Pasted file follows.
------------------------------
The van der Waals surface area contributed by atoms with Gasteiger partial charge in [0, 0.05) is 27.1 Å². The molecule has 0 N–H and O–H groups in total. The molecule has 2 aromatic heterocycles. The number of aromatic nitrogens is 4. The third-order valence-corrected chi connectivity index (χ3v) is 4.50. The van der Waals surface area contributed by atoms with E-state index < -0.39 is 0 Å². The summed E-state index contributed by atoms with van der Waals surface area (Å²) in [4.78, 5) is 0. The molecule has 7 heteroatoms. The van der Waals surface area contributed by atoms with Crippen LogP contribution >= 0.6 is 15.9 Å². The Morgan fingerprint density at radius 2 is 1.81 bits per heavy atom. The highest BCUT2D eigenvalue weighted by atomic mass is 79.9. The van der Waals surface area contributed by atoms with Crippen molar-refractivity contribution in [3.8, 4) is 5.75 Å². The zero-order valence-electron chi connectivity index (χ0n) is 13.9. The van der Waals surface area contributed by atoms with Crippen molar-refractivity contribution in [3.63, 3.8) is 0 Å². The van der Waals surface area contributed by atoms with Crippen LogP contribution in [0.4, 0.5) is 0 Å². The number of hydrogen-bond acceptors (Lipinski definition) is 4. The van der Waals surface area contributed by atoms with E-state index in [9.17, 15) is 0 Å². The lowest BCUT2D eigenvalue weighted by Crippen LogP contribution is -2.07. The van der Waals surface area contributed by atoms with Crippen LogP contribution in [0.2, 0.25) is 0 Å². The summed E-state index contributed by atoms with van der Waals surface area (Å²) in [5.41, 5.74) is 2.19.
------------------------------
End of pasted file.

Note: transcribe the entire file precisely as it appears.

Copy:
The van der Waals surface area contributed by atoms with Gasteiger partial charge in [0, 0.05) is 27.1 Å². The molecule has 0 N–H and O–H groups in total. The molecule has 2 aromatic heterocycles. The number of aromatic nitrogens is 4. The third-order valence-corrected chi connectivity index (χ3v) is 4.50. The van der Waals surface area contributed by atoms with E-state index < -0.39 is 0 Å². The summed E-state index contributed by atoms with van der Waals surface area (Å²) in [4.78, 5) is 0. The molecule has 7 heteroatoms. The van der Waals surface area contributed by atoms with Crippen LogP contribution >= 0.6 is 15.9 Å². The Morgan fingerprint density at radius 2 is 1.81 bits per heavy atom. The highest BCUT2D eigenvalue weighted by atomic mass is 79.9. The van der Waals surface area contributed by atoms with Crippen molar-refractivity contribution in [3.8, 4) is 5.75 Å². The zero-order valence-electron chi connectivity index (χ0n) is 13.9. The van der Waals surface area contributed by atoms with Crippen molar-refractivity contribution in [3.63, 3.8) is 0 Å². The van der Waals surface area contributed by atoms with Crippen LogP contribution in [0.4, 0.5) is 0 Å². The number of hydrogen-bond acceptors (Lipinski definition) is 4. The van der Waals surface area contributed by atoms with E-state index in [9.17, 15) is 0 Å². The lowest BCUT2D eigenvalue weighted by Crippen LogP contribution is -2.07. The van der Waals surface area contributed by atoms with Crippen LogP contribution in [0.2, 0.25) is 0 Å². The summed E-state index contributed by atoms with van der Waals surface area (Å²) in [5.41, 5.74) is 2.19.